You might not realize what’s lurking on your brush!Did you know the average toothbrush can contain up to 10 million or more bacteria? This includes E. coli, Staphylococcus, and every other strain of oral bacteria that lives in your mouth! This is why it is important to regularly replace your and your family’s ruddy little brushes as soon as the bristles start to fray or split, or after 3 months, whichever comes first.
Toothbrush or not toothbrushToothbrush hygiene is an important part of your oral health plan. We’ve compiled a checklist of our top 5 most important toothbrush hygiene tips to start your new year on the right foot.
- Never store your toothbrush within 3 feet of a toilet. If you leave your toothbrush near the toilet, you could be putting your brush at risk for splashing contaminated water droplets every time your flush––we know this is super gross! If you have a tiny bathroom, always put the seat down before flushing and try to store your toothbrush as far from the toilet as possible to avoid these yucky germs.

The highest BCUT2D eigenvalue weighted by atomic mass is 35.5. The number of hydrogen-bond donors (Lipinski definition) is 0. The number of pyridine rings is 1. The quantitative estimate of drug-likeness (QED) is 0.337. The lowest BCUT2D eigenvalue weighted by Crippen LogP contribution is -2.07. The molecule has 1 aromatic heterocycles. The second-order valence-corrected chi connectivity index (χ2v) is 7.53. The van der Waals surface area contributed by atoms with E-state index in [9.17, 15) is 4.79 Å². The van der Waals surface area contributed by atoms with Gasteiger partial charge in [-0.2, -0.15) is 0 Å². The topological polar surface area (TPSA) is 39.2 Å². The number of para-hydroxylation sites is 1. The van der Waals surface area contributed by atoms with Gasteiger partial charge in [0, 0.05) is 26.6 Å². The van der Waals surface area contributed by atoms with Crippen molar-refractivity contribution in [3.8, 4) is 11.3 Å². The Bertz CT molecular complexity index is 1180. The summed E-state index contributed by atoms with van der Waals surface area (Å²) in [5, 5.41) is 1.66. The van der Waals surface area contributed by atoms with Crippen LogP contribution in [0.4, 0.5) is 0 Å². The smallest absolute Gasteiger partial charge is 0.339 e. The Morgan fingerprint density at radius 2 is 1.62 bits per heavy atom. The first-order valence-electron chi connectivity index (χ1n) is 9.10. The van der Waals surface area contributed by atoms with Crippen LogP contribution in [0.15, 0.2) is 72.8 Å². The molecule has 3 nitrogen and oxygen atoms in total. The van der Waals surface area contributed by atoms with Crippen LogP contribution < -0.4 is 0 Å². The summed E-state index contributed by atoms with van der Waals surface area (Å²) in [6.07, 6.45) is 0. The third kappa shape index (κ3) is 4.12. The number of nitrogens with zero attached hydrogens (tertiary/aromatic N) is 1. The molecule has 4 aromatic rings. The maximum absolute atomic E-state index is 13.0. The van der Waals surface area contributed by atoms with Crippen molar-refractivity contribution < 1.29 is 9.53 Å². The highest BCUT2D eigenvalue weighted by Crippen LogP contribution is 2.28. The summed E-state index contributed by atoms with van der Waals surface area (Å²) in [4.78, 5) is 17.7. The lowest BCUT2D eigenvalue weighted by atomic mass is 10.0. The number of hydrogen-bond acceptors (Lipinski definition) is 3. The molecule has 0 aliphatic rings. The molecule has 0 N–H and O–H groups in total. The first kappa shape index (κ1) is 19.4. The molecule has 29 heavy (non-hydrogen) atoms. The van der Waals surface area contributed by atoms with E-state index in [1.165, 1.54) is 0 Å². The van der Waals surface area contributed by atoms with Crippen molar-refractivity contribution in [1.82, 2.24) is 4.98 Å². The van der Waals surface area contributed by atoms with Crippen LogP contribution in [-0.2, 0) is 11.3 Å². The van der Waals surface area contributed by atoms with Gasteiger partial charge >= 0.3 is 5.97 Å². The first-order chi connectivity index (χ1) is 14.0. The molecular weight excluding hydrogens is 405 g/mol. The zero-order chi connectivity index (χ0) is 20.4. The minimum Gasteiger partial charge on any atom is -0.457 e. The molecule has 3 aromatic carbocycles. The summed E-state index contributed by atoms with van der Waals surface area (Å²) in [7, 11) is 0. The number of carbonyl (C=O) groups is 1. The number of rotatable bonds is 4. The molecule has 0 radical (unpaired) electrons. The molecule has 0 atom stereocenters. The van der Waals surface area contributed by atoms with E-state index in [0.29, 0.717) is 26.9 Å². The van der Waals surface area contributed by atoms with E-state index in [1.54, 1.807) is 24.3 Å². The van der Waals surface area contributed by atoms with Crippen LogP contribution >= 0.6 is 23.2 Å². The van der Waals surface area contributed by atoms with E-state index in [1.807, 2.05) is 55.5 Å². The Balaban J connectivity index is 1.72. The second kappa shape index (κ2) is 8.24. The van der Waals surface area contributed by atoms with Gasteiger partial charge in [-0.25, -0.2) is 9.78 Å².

- Rinse your toothbrush thoroughly after every use. After you are done brushing, ensure that you rinse your brush thoroughly with water to remove debris and toothpaste from your bristles.
- Never share a toothbrush with someone else. This is a golden rule! Even if you are married, your mouths contain unique bacteria that are not shared when kissing, contrary to popular belief. Further, when you brush and floss, you can transmit dangerous blood-borne pathogens like Hepatitis B. If you’re in a pinch, floss and rinse your mouth with mouthwash or toothpaste instead of reaching for someone else’s brush.
- Don’t store your brush in a travel container. Damp environments are a breeding ground for bacteria. Always remove your toothbrush from its travel case promptly and give it a rinse before using it. We also recommend storing your toothbrush somewhere other than the shower. Always rinse your toothbrush and place it in an open container, in an upright position so that it can dry between uses.
- Always replace your toothbrush after you’ve been sick. All the extra germs from your cold or flu or even an infected tooth can remain on your toothbrush. While there isn’t any direct evidence suggesting this will have any adverse effects, we recommend erring on the side of health and replacing your toothbrush after being sick.